We make a conscious effort to dismantle or mitigate the power dynamic between the donor and changemakers, because we want to be changemakers ourselves
Last to speak was Magda Pochec, Co-Founder and Board Member at Fem Fund, Poland’s first and only women’s fund. Pochec sought to make Fem Fund participatory, as a facilitator of due processes – both in resource mobilisation and in participatory decision-making.
‘We make a conscious effort to dismantle or mitigate the power dynamic between the donor and changemakers, because we want to be changemakers ourselves,’ said Pochec. It is important, therefore, to interrogate what sort of structure Fem Fund has in place, in order to fully reflect their values. This isn’t without its challenges: ‘we’re struggling a lot about what structure we should design, how to be inclusive, how to find that balance between meaningful participation and not over-burdening people.’
In the afternoon, I attended Keeping science relevant to society. My mind brimming with thoughts of opening up decision making power to people with lived experience, it seemed important to look at how philanthropy should also engage with science communication to the public.
Moderator Ignasi López-Verdeguer (“la Caixa” Foundation) began that whilst citizens are very much in favour, generally speaking, of the idea that science is for the advancement of society, ‘a growing number of citizens have anti-science positions, and believe in disproven fights like the ‘flat earth’ conspiracy.’ Similar arguments are resurfacing over vaccinations, and climate change.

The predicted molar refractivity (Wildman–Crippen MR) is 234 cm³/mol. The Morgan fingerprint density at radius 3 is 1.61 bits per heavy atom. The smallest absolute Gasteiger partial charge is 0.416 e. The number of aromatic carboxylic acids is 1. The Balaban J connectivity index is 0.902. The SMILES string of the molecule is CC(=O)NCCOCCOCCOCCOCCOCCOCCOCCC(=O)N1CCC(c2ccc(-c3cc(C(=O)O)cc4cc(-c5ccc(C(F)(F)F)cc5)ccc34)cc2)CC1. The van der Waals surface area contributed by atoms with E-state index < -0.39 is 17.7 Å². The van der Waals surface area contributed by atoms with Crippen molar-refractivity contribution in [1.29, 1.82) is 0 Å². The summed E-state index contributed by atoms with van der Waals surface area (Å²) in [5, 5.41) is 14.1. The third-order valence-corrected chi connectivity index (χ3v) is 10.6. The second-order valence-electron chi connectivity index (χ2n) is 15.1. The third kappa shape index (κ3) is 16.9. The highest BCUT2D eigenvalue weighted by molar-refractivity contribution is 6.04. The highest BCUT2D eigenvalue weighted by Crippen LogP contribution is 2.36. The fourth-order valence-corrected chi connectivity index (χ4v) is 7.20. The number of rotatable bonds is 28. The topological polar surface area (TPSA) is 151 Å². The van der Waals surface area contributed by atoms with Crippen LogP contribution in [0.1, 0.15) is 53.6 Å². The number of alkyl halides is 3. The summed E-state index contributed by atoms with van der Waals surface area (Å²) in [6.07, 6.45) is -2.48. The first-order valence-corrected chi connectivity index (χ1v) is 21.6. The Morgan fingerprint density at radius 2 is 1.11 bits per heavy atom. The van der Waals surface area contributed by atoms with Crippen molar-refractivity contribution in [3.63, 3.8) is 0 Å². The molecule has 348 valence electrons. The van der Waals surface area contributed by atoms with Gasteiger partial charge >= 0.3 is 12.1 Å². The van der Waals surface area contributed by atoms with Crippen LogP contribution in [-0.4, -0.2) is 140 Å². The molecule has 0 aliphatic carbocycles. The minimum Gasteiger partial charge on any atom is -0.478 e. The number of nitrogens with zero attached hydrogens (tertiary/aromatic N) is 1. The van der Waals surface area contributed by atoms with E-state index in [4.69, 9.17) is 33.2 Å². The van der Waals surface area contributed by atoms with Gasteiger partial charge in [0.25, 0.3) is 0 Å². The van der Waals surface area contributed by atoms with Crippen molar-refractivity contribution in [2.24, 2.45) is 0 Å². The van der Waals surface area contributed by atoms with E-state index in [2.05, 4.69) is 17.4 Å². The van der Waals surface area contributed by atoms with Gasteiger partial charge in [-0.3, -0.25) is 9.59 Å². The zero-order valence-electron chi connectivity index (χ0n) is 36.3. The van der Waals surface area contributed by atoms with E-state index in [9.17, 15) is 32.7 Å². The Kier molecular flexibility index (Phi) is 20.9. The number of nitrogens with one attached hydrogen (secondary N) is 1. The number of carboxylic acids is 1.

Daniela Ovadia (Centre for Ethics in Science and Journalism/University of Pavia), stated that effective science communication includes dialogue, public participation across social settings and media platforms, and mutual trust among stakeholders. Ovadia gave surveyed instances where only 37% of adults feel that it’s safe to eat genetically modified food, when science has confirmed it is the case. ‘We trust scientists, but not when it comes to our real world.’
There is a perception that science is incapable of self-criticism, and too closely interlinked with politics.
There are different roles that science journalists must play, said Ovadia. There is the public intellectual, the agenda-setter, the watchdog, the investigative reporter, the civic educator, the convenor and the advocate. The public are asking for transparency, and the rise of the right has made certain ‘beliefs’ political. ‘When science becomes a political choice, it then becomes divisive.’ According to Ovadia, whilst science communication needs a better public science education, they also themselves need knowledge of local cultures, they need to empower science journalism and create a business model for future sustainability.
Wilhelm Krull (VokswagenStiftung) spoke next, firstly asking for science and research funders to listen. ‘There is a perception that science is incapable of self-criticism, and too closely interlinked with politics.’